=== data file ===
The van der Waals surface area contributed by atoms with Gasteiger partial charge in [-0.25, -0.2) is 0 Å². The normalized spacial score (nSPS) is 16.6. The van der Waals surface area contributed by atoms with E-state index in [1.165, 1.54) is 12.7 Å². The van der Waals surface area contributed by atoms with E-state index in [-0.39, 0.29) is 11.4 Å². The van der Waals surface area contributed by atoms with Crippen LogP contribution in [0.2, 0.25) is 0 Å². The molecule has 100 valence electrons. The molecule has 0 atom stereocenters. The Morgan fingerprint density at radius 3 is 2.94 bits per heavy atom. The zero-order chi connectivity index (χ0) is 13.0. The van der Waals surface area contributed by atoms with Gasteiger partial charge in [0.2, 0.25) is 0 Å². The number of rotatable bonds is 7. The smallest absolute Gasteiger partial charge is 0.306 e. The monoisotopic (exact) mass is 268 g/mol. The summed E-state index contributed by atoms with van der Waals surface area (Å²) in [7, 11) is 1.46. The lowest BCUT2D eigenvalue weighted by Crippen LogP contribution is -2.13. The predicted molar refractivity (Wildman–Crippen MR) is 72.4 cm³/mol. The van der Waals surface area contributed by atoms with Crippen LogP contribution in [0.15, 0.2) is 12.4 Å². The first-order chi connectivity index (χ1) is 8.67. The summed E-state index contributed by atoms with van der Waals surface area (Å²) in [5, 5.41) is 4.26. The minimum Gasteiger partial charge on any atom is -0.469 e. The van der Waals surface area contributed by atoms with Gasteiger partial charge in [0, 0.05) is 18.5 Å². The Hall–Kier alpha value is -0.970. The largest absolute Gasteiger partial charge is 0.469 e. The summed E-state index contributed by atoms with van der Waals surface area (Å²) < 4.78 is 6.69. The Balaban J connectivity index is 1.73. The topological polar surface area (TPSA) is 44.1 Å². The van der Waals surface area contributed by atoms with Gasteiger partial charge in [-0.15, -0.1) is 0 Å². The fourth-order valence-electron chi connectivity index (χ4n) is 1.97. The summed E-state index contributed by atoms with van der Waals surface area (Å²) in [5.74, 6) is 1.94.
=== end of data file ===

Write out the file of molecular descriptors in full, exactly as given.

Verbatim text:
The van der Waals surface area contributed by atoms with Gasteiger partial charge in [-0.25, -0.2) is 0 Å². The normalized spacial score (nSPS) is 16.6. The van der Waals surface area contributed by atoms with E-state index in [1.165, 1.54) is 12.7 Å². The van der Waals surface area contributed by atoms with E-state index in [-0.39, 0.29) is 11.4 Å². The van der Waals surface area contributed by atoms with Crippen LogP contribution in [0.2, 0.25) is 0 Å². The molecule has 100 valence electrons. The molecule has 0 atom stereocenters. The Morgan fingerprint density at radius 3 is 2.94 bits per heavy atom. The zero-order chi connectivity index (χ0) is 13.0. The van der Waals surface area contributed by atoms with Gasteiger partial charge in [0.2, 0.25) is 0 Å². The number of rotatable bonds is 7. The smallest absolute Gasteiger partial charge is 0.306 e. The monoisotopic (exact) mass is 268 g/mol. The summed E-state index contributed by atoms with van der Waals surface area (Å²) in [7, 11) is 1.46. The lowest BCUT2D eigenvalue weighted by Crippen LogP contribution is -2.13. The predicted molar refractivity (Wildman–Crippen MR) is 72.4 cm³/mol. The van der Waals surface area contributed by atoms with Crippen LogP contribution in [0.15, 0.2) is 12.4 Å². The first-order chi connectivity index (χ1) is 8.67. The summed E-state index contributed by atoms with van der Waals surface area (Å²) in [5, 5.41) is 4.26. The minimum Gasteiger partial charge on any atom is -0.469 e. The van der Waals surface area contributed by atoms with Gasteiger partial charge in [0, 0.05) is 18.5 Å². The Hall–Kier alpha value is -0.970. The largest absolute Gasteiger partial charge is 0.469 e. The summed E-state index contributed by atoms with van der Waals surface area (Å²) < 4.78 is 6.69. The Balaban J connectivity index is 1.73. The topological polar surface area (TPSA) is 44.1 Å². The van der Waals surface area contributed by atoms with Gasteiger partial charge in [-0.15, -0.1) is 0 Å². The fourth-order valence-electron chi connectivity index (χ4n) is 1.97. The summed E-state index contributed by atoms with van der Waals surface area (Å²) in [5.74, 6) is 1.94.